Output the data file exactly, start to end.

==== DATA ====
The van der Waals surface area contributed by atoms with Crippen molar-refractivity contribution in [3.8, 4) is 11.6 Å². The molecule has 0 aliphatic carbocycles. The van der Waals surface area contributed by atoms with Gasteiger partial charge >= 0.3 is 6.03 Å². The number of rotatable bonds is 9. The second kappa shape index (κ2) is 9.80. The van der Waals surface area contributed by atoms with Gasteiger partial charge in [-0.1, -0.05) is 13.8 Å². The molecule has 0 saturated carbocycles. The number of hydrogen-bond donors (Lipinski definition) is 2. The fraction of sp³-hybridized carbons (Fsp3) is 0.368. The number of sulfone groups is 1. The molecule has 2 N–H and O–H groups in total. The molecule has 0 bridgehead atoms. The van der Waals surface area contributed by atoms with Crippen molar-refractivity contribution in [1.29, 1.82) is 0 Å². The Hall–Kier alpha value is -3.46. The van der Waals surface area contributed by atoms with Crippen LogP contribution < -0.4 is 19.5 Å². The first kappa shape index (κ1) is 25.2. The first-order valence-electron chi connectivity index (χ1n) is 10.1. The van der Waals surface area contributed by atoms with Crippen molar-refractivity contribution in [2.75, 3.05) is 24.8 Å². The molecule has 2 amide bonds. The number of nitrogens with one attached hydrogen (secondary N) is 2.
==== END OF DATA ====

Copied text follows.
The van der Waals surface area contributed by atoms with Crippen molar-refractivity contribution in [3.8, 4) is 11.6 Å². The molecule has 0 aliphatic carbocycles. The van der Waals surface area contributed by atoms with Gasteiger partial charge >= 0.3 is 6.03 Å². The number of rotatable bonds is 9. The second kappa shape index (κ2) is 9.80. The van der Waals surface area contributed by atoms with Gasteiger partial charge in [-0.1, -0.05) is 13.8 Å². The molecule has 0 saturated carbocycles. The number of hydrogen-bond donors (Lipinski definition) is 2. The fraction of sp³-hybridized carbons (Fsp3) is 0.368. The number of sulfone groups is 1. The molecule has 2 N–H and O–H groups in total. The molecule has 0 bridgehead atoms. The van der Waals surface area contributed by atoms with Crippen molar-refractivity contribution in [1.29, 1.82) is 0 Å². The Hall–Kier alpha value is -3.46. The van der Waals surface area contributed by atoms with Crippen LogP contribution < -0.4 is 19.5 Å². The first kappa shape index (κ1) is 25.2. The first-order valence-electron chi connectivity index (χ1n) is 10.1. The van der Waals surface area contributed by atoms with Crippen molar-refractivity contribution in [2.75, 3.05) is 24.8 Å². The molecule has 2 amide bonds. The number of nitrogens with one attached hydrogen (secondary N) is 2.